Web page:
This post is entirely self-referential, but I don’t care! In fact, I’ve added a new category to allow me to talk about my blog and categorize it appropriately. It’s called self-referential. Deal with it.

I’ve added a couple of new ‘features’ to my blog. The first thing I added was a cool little site icon that should show up in your browser’s address window next to my URL. It should also show up in your RSS reader if you re-subscribe to my blog.

I decided to do this, first because I was bored on Saturday afternoon after waking up late and missing a birthday party in the park, secondly because I wanted to figure out how to do it, and finally to meet the overwhelming demands of my reader base (jeannie), that I post a picture of myself to my website. I killed two birds with one stone by making my site icon a picture of me.

I found some helpful resources on how to create a site icon on Wikepedia’s Favicon entry. This was actually really easy to do for browsers, but more difficult for RSS readers. The reason is that RSS readers (or at least my rss reader) wants the standard “ICON” image type, with the standard name “favicon.ico,” in the root location of the website. I think this is a legacy issue, but it’s so not forward thinking to require a Windows machine and Windows software to create a Windows filetype for something to be published over the web on different platforms.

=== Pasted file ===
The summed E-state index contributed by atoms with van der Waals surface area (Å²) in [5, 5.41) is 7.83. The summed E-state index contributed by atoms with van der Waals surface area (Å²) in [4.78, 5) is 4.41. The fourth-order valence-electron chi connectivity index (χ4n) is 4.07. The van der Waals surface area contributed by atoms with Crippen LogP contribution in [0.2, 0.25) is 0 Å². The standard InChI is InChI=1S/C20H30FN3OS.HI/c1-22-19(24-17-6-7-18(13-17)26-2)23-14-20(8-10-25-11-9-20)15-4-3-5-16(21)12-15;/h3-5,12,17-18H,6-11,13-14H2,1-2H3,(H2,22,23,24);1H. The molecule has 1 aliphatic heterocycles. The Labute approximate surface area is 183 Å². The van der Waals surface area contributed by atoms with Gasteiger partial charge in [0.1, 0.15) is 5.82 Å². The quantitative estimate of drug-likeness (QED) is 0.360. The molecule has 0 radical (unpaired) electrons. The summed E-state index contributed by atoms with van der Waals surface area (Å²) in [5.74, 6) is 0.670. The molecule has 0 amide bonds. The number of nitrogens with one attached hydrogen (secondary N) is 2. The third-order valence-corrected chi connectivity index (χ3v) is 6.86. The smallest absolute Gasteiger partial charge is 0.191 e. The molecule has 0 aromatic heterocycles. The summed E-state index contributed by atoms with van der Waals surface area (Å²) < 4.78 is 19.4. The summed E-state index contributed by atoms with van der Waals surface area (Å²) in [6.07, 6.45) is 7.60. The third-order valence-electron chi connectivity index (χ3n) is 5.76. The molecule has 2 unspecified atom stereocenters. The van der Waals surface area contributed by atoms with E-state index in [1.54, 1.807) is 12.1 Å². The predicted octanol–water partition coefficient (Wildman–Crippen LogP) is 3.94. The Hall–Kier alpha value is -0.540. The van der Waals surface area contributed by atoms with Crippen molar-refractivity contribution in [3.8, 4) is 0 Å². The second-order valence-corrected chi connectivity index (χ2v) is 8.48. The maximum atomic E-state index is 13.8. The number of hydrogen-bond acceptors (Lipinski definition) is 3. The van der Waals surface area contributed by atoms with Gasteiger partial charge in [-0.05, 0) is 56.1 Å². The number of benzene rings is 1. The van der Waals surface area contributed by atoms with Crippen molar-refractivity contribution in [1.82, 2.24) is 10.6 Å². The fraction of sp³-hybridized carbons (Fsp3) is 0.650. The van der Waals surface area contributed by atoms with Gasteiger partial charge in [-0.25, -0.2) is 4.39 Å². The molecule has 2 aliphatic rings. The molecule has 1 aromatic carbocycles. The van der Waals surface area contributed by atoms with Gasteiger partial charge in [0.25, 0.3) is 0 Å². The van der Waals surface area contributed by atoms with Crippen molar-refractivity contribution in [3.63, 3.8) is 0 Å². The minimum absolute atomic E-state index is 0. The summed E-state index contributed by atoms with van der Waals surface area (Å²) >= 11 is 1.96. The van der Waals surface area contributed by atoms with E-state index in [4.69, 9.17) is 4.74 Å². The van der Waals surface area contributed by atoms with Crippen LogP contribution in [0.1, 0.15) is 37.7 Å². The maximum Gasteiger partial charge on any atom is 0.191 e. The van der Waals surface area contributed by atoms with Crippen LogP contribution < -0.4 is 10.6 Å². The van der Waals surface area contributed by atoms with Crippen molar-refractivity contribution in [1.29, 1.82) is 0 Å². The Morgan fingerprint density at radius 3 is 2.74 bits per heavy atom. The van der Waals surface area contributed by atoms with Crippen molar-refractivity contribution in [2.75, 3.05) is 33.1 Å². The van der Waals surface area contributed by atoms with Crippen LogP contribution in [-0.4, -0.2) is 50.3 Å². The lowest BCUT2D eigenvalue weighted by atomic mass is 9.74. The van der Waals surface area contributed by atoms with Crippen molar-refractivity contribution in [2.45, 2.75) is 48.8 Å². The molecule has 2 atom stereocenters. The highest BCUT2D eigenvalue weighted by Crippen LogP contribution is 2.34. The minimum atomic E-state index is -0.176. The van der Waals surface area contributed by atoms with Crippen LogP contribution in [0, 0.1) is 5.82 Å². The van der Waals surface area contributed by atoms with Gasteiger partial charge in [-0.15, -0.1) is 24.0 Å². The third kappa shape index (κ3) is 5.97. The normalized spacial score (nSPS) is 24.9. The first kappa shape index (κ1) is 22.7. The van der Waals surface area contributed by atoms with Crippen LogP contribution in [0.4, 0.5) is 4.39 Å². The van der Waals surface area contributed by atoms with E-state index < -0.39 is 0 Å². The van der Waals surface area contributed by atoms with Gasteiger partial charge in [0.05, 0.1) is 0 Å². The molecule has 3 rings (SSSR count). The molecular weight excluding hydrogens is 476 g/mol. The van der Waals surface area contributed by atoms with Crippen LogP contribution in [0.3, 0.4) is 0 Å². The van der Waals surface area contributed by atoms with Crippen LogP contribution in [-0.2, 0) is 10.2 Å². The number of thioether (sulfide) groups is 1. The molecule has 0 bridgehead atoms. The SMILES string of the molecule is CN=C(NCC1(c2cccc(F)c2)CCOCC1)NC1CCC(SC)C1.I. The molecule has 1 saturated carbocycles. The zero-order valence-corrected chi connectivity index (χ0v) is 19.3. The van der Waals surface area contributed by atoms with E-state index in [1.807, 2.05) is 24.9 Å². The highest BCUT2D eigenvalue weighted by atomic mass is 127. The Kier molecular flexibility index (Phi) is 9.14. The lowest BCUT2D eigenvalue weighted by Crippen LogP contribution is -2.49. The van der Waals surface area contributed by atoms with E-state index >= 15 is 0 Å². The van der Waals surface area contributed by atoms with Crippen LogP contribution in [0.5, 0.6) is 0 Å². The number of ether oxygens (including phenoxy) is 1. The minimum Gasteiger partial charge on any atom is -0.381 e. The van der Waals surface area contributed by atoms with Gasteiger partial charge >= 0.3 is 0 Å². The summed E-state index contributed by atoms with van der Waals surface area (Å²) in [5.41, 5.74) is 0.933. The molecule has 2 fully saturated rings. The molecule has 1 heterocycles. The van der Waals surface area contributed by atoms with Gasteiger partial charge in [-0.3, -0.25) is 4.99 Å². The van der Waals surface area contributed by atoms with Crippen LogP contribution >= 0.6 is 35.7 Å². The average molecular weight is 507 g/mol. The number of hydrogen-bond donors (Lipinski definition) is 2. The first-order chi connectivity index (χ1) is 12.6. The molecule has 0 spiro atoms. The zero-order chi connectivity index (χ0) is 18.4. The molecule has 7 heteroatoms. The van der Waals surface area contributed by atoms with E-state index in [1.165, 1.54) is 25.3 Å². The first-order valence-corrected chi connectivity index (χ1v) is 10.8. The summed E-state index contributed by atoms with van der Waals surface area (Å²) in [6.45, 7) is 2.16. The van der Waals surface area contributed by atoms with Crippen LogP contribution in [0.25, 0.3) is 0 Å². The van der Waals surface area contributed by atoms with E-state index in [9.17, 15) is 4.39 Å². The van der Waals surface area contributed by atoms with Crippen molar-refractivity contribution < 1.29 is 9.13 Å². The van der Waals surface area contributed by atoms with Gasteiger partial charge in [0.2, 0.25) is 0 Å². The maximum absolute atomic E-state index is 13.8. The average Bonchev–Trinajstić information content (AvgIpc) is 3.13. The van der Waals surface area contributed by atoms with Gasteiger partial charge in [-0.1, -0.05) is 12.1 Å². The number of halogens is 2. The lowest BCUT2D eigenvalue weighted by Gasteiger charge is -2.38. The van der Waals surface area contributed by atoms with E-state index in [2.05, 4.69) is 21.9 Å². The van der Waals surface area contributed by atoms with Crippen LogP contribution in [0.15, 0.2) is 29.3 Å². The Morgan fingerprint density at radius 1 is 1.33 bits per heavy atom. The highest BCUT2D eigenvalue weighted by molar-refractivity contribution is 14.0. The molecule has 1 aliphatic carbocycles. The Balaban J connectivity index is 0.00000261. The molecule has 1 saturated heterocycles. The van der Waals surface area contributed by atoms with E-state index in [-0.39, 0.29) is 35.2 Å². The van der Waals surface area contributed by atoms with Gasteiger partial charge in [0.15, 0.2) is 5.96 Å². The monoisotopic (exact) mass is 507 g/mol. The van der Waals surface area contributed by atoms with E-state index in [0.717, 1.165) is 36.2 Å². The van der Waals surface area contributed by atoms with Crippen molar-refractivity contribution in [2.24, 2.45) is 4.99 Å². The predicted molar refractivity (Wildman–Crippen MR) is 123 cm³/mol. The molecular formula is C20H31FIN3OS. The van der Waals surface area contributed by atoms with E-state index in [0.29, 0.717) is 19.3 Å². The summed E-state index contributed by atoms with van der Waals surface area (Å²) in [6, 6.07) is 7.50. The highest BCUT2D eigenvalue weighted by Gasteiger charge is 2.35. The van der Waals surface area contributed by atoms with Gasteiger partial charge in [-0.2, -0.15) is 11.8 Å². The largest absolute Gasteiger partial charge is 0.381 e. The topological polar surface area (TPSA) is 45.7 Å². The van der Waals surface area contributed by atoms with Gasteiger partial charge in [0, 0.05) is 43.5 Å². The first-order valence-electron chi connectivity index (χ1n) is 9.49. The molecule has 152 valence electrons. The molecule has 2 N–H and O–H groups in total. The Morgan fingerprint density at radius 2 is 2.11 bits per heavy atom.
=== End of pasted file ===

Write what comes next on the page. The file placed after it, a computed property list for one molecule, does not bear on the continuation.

Now for the Tag Cloud. The folks over at TechCrunch profile Zoom Clouds, a service that builds a ‘tag cloud’ of the words in your site, and gives the user a code snippet to post the cloud to their site. I’m not totally clear how ZoomClouds is any different from Tag Cloud, but I think there is a little bit more in the way of customization.

The idea of a tag cloud is simple: build a frequency distribution of words used in a particular context (here the context is my blog); then display those words to visualize the frequency of their occurence. Generally, tags (or words) that appear more frequently are displayed in a bigger font, although I’ve seen other ways that frequencies are visualized, such as color.

Tag clouds are a useful way to display folksonomies — where users have tagged different documents (blog pages, pictures, music files, etc) with common descriptive words, for example on del.icio.us, Flickr, and MusicStrands. In those contexts, the clouds are very useful because there are many people contributing to the tag set — and at any aggregate level from a single picture to the site as a whole, one gets a sense of what the popular tags are, and what the content might be about. It’s a nice way to summarize folksonomy data.

But in the context of a single site, like mine, where the ‘cloud’ isn’t aggregating and weighting any tags, but rather just the words in the posts themselves, the cloud shouldn’t be called a Tag Cloud, but rather a Word Cloud. The WordCloud really just provides a quick summary of what the hell I’m talking about in my blog. Still a useful tool for people who might encounter a site and want to know whether the content is relevant to them or not.